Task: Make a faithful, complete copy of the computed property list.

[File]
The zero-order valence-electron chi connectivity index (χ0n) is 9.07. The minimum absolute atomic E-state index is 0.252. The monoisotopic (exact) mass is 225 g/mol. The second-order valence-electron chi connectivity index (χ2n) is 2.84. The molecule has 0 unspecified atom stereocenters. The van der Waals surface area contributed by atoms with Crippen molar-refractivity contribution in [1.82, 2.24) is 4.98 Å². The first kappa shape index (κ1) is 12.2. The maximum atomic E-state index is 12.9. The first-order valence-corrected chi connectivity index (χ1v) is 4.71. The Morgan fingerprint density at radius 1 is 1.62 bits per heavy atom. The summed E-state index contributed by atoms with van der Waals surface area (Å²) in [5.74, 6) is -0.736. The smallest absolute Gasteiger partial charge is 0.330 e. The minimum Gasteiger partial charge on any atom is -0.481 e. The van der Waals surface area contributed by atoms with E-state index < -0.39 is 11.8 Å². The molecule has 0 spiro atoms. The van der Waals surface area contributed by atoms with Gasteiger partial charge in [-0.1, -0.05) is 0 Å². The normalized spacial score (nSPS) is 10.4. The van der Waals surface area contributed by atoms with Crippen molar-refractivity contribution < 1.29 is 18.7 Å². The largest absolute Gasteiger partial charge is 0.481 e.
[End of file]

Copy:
The zero-order valence-electron chi connectivity index (χ0n) is 9.07. The minimum absolute atomic E-state index is 0.252. The monoisotopic (exact) mass is 225 g/mol. The second-order valence-electron chi connectivity index (χ2n) is 2.84. The molecule has 0 unspecified atom stereocenters. The van der Waals surface area contributed by atoms with Crippen molar-refractivity contribution in [1.82, 2.24) is 4.98 Å². The first kappa shape index (κ1) is 12.2. The maximum atomic E-state index is 12.9. The first-order valence-corrected chi connectivity index (χ1v) is 4.71. The Morgan fingerprint density at radius 1 is 1.62 bits per heavy atom. The summed E-state index contributed by atoms with van der Waals surface area (Å²) in [5.74, 6) is -0.736. The smallest absolute Gasteiger partial charge is 0.330 e. The minimum Gasteiger partial charge on any atom is -0.481 e. The van der Waals surface area contributed by atoms with E-state index < -0.39 is 11.8 Å². The molecule has 0 spiro atoms. The van der Waals surface area contributed by atoms with Gasteiger partial charge in [-0.1, -0.05) is 0 Å². The normalized spacial score (nSPS) is 10.4. The van der Waals surface area contributed by atoms with Crippen molar-refractivity contribution < 1.29 is 18.7 Å². The largest absolute Gasteiger partial charge is 0.481 e.